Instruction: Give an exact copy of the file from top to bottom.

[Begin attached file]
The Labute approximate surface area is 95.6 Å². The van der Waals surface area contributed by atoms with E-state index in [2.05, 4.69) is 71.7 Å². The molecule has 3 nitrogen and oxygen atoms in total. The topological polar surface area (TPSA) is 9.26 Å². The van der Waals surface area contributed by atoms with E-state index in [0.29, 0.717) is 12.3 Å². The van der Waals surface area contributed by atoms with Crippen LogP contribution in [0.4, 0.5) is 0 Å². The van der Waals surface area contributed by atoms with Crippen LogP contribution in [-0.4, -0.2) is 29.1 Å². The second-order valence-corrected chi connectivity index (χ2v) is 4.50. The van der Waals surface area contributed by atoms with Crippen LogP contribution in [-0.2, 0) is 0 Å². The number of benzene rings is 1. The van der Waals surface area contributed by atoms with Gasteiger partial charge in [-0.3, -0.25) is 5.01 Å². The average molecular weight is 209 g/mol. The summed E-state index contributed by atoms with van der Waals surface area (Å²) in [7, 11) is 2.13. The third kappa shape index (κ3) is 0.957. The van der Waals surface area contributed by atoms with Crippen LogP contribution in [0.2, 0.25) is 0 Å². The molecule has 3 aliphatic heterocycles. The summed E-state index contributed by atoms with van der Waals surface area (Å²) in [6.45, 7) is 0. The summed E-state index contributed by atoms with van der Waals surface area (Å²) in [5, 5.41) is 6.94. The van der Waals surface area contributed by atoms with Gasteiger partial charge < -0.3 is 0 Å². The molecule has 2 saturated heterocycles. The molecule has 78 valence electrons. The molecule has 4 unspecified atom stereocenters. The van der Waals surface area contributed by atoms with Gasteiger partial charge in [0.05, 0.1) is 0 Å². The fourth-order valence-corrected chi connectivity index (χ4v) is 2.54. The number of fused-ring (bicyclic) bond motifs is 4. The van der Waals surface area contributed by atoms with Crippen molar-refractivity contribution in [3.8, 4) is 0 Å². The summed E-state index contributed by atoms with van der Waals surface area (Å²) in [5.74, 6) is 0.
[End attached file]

The Labute approximate surface area is 95.6 Å². The van der Waals surface area contributed by atoms with E-state index in [2.05, 4.69) is 71.7 Å². The molecule has 3 nitrogen and oxygen atoms in total. The topological polar surface area (TPSA) is 9.26 Å². The van der Waals surface area contributed by atoms with E-state index in [0.29, 0.717) is 12.3 Å². The van der Waals surface area contributed by atoms with Crippen LogP contribution in [0.4, 0.5) is 0 Å². The van der Waals surface area contributed by atoms with Crippen LogP contribution in [-0.4, -0.2) is 29.1 Å². The second-order valence-corrected chi connectivity index (χ2v) is 4.50. The van der Waals surface area contributed by atoms with Crippen LogP contribution in [-0.2, 0) is 0 Å². The number of benzene rings is 1. The van der Waals surface area contributed by atoms with Gasteiger partial charge in [-0.3, -0.25) is 5.01 Å². The average molecular weight is 209 g/mol. The summed E-state index contributed by atoms with van der Waals surface area (Å²) in [7, 11) is 2.13. The third kappa shape index (κ3) is 0.957. The van der Waals surface area contributed by atoms with Crippen LogP contribution in [0.2, 0.25) is 0 Å². The molecule has 3 aliphatic heterocycles. The summed E-state index contributed by atoms with van der Waals surface area (Å²) in [6.45, 7) is 0. The summed E-state index contributed by atoms with van der Waals surface area (Å²) in [5, 5.41) is 6.94. The van der Waals surface area contributed by atoms with Gasteiger partial charge < -0.3 is 0 Å². The molecule has 2 saturated heterocycles. The molecule has 78 valence electrons. The molecule has 4 unspecified atom stereocenters. The van der Waals surface area contributed by atoms with Gasteiger partial charge in [0.05, 0.1) is 0 Å². The fourth-order valence-corrected chi connectivity index (χ4v) is 2.54. The number of fused-ring (bicyclic) bond motifs is 4. The van der Waals surface area contributed by atoms with Crippen molar-refractivity contribution in [3.8, 4) is 0 Å². The summed E-state index contributed by atoms with van der Waals surface area (Å²) in [5.74, 6) is 0.